A Joe Biden–Donald Trump rematch is so contrary to most independent voters’ wishes that it has long seemed possible that something unexpected might occur between now and November 5. Well, consider last night’s debate the beginning of the unexpected part of the campaign.

The 90 seconds allotted for answers consistently seemed about 20 seconds too long for Biden, who repeatedly trailed off into incoherence. While Trump and Biden are only three years apart in age, the gap to most viewers likely looked more like 20 years.

Democrats reportedly are in turmoil. The New York Times’s Peter Baker wrote that Biden’s “halting and disjointed performance . . . prompted a wave of panic among Democrats and reopened discussion of whether he should be the nominee at all,” as his performance made his age the campaign’s “central issue.”

The path ahead is far from clear. Here are some things we know, and some questions about what we don’t.

Biden will likely decide whether he is the nominee. A party whose leading lights were unwilling to challenge an 81-year-old incumbent with underwater approval ratings likely won’t throw open its convention seven weeks from now against that incumbent’s will. If Biden wants to be the nominee, he presumably will be the nominee.

The New York Times reports that some Democrats are discussing a possible intervention by the likes of Chuck Schumer, Nancy Pelosi, and James Clyburn to try to persuade Biden to bow out. As the Times notes, however, “No incumbent has dropped out of the race so late in the campaign cycle.” The paper’s Democratic sources guessed that the only person able to persuade Biden to exit the race may be his wife, Jill, who probably likes living in the White House as much as her husband does.

While Biden could be challenged at the Democratic National Convention even if he stays in the race, almost all the party’s delegates are pledged to him. The party could change the rules beforehand to make replacing Biden easier, but this seems unlikely, unless the president bows out or shows yet more serious signs of decline in the interim.

The next step is the virtual roll call. Ohio law requires presidential nominees to be decided 90 days before the general election. Since the Democratic convention falls some 15 days after Ohio’s deadline, Democrats have planned to nominate Biden via a “virtual roll call.” If they abandon this approach, that could be an initial sign that they are planning an open convention. (While Ohio was the quintessential swing state prior to the Trump era, Democrats have little chance of winning the state this time around, so they don’t stand to lose much by not competing there.)

An open convention, though still a long shot, would surely be fascinating. If Biden quit the race—or if Democrats abandon the virtual roll call, despite his continued presence in the race—it could make for the most intriguing political convention in more than a half-century. Biden could face challenges from Vice President Kamala Harris, California governor Gavin Newsom, Michigan governor Gretchen Whitmer, and others, including, perhaps, Michelle Obama, who might like the thought of becoming the nominee without having to interact with actual primary voters.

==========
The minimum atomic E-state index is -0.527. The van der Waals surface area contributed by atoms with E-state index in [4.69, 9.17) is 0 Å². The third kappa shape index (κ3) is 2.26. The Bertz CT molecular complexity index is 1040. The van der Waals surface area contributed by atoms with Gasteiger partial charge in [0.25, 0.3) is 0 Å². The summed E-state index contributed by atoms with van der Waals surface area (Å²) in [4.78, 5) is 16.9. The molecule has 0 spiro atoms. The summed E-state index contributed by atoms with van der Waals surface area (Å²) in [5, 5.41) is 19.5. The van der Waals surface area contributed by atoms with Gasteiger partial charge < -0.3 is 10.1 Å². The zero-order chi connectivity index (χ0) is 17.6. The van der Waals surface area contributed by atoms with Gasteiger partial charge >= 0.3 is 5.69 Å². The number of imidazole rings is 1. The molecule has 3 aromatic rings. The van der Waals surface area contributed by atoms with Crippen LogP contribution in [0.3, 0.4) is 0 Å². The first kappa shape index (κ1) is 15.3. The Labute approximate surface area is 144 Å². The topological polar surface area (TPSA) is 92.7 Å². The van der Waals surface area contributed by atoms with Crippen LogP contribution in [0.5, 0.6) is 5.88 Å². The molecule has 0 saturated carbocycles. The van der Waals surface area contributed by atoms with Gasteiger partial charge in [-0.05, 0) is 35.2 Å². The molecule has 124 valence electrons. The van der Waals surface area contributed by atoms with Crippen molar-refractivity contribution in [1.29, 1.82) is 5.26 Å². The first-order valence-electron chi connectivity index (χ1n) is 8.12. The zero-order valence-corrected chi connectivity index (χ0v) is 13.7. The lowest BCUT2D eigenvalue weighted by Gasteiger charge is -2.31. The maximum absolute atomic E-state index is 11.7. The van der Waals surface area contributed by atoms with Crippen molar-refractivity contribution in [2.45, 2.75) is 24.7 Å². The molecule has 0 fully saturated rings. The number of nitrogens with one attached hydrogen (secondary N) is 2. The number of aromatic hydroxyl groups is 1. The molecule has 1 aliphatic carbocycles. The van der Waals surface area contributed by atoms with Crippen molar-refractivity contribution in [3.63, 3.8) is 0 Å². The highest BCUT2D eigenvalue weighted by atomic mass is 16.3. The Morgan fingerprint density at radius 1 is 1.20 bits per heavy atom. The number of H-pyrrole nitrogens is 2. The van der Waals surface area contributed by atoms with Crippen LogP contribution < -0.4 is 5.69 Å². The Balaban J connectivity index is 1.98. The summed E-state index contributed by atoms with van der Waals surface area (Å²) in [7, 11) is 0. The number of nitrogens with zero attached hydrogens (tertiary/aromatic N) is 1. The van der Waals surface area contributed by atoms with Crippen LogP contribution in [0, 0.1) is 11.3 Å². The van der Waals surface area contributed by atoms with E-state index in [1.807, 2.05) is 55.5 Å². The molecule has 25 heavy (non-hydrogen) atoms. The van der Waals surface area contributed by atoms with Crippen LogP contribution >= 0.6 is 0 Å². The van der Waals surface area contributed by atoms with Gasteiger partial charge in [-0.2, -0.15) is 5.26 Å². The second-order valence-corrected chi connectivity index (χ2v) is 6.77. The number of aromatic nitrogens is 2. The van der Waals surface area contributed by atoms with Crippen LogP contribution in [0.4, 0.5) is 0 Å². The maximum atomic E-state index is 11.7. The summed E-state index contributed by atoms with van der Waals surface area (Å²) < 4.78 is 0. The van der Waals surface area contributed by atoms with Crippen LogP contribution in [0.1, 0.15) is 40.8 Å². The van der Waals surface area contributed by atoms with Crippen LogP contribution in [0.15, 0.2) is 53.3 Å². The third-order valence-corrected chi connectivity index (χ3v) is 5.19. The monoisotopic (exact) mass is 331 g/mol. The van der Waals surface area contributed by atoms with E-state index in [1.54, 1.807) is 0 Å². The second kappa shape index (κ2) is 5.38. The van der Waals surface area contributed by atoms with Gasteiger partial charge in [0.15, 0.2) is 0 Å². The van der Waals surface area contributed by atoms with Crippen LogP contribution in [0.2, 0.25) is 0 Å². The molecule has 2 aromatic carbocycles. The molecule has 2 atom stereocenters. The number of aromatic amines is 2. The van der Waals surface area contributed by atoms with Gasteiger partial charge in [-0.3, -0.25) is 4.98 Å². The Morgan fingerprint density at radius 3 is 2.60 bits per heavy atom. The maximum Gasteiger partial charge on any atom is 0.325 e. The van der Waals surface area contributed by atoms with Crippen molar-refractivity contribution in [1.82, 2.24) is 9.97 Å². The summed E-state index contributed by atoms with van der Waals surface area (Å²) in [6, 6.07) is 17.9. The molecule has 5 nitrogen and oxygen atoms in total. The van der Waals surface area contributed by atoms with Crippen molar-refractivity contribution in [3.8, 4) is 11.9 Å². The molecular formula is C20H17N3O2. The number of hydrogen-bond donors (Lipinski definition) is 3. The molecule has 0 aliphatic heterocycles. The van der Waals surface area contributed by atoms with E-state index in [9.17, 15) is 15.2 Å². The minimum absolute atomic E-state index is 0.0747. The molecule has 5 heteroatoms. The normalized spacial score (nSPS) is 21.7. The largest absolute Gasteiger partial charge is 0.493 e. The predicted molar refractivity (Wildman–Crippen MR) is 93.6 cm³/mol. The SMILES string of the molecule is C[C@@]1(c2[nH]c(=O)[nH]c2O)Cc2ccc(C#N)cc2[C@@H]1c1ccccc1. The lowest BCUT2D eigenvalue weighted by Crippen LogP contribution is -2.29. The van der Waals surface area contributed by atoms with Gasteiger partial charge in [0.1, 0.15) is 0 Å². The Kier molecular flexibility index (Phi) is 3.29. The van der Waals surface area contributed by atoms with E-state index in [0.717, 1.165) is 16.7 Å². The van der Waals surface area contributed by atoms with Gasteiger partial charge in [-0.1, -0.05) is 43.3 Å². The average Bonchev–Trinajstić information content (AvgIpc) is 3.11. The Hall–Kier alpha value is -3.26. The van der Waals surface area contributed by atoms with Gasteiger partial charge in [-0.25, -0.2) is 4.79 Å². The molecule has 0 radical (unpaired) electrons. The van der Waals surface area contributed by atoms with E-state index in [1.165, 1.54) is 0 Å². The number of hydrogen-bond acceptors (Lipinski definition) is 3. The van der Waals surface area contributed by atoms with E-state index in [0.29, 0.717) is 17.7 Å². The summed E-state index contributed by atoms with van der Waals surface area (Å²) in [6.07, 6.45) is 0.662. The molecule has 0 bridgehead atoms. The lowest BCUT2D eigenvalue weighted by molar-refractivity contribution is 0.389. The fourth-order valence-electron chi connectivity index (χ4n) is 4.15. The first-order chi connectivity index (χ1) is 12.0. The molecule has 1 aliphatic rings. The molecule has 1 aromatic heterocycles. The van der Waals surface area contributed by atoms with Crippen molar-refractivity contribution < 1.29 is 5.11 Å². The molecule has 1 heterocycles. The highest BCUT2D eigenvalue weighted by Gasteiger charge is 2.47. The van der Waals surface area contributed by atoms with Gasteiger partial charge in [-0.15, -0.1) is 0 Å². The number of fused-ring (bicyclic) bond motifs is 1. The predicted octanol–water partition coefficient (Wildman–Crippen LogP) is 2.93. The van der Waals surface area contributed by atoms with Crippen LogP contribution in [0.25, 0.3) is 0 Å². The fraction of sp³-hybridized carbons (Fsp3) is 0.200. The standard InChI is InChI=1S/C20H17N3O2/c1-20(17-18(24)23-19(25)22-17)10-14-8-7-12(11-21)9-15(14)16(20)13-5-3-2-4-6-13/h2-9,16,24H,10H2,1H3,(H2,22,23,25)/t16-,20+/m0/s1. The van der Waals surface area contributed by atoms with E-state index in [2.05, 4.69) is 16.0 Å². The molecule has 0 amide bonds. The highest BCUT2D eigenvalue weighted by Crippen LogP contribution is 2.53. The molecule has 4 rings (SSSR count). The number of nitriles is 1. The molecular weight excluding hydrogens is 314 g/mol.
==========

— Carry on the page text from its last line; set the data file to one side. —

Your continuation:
Yet each of these potential alternative candidates would face long odds of securing the nomination. Harris’s unpopularity has been a key to Biden’s status as the presumptive nominee (i.e., Democrats might have shown more interest in replacing Biden before now had they felt more confident about her competence and electability). Newsom doesn’t offer the demographic attributes that many Democrats crave, and his record in California would be hard to defend. Whitmer’s Covid mandates were draconian, though not necessarily any worse than Newsom’s. The prospect of Michelle Obama entering the race has always seemed improbable.

Biden may have to be replaced after the convention. There is also a scenario in which Biden wins the nomination but later must leave the race because of a further decline in his health. Such a decline might result in Harris becoming president, and then almost certainly her party’s nominee. If Biden bows out post-August but remains president, Democrats will presumably call a special convention to choose their nominee—or, worse, decide the matter “virtually,” without a convention. That would probably look more like a coronation by party elders than democracy in action, which could turn off voters.

Will all this help Robert F. Kennedy Jr.? Kennedy was excluded from last night’s debate and currently enjoys just 10.7 percent support in the RealClearPolitics average of recent polling in a three-way race. That’s still high for a third-party candidate, however, and Biden’s stumble could provide an opening for JFK’s nephew. If Democratic-leaning voters stray from the president, some might switch to Kennedy, boosting his poll numbers and making it more feasible for him to get on the debate stage for the next round (if there is one). Having one of the two major candidates stumble so dramatically almost certainly helps Kennedy’s chances.

In many ways, this presidential campaign has already been like no other, and it may continue in that vein. Both nationally and locally, Democrats have reembraced many of the failed policies of the 1960s and 1970s. Now, for the first time since Lyndon Johnson bowed out in 1968, they face the prospect of having an incumbent exit the race before the November election.

Photo by MANDEL NGAN/AFP via Getty Images


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